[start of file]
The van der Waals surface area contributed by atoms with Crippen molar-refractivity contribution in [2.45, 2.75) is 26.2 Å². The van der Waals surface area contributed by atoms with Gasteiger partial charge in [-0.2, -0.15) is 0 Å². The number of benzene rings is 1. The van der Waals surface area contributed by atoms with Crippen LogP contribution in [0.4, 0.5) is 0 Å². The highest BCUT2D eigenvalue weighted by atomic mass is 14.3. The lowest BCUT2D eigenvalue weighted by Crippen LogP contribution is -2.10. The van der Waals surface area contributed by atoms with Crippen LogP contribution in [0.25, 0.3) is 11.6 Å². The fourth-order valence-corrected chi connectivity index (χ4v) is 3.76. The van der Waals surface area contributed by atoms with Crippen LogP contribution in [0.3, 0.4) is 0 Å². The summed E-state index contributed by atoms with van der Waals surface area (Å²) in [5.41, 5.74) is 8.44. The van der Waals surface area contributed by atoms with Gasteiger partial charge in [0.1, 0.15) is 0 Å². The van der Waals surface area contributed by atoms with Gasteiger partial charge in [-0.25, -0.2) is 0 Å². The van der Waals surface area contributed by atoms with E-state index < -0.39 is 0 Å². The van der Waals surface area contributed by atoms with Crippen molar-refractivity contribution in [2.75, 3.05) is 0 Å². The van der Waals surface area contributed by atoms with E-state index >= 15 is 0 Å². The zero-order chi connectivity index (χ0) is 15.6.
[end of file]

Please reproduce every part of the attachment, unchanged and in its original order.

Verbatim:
The van der Waals surface area contributed by atoms with Crippen molar-refractivity contribution in [2.45, 2.75) is 26.2 Å². The van der Waals surface area contributed by atoms with Gasteiger partial charge in [-0.2, -0.15) is 0 Å². The number of benzene rings is 1. The van der Waals surface area contributed by atoms with Crippen LogP contribution in [0.4, 0.5) is 0 Å². The highest BCUT2D eigenvalue weighted by atomic mass is 14.3. The lowest BCUT2D eigenvalue weighted by Crippen LogP contribution is -2.10. The van der Waals surface area contributed by atoms with Crippen LogP contribution in [0.25, 0.3) is 11.6 Å². The fourth-order valence-corrected chi connectivity index (χ4v) is 3.76. The van der Waals surface area contributed by atoms with Crippen LogP contribution in [0.3, 0.4) is 0 Å². The summed E-state index contributed by atoms with van der Waals surface area (Å²) in [5.41, 5.74) is 8.44. The van der Waals surface area contributed by atoms with Gasteiger partial charge in [0.1, 0.15) is 0 Å². The van der Waals surface area contributed by atoms with Gasteiger partial charge in [-0.25, -0.2) is 0 Å². The van der Waals surface area contributed by atoms with E-state index < -0.39 is 0 Å². The van der Waals surface area contributed by atoms with Crippen molar-refractivity contribution in [2.75, 3.05) is 0 Å². The van der Waals surface area contributed by atoms with E-state index >= 15 is 0 Å². The zero-order chi connectivity index (χ0) is 15.6.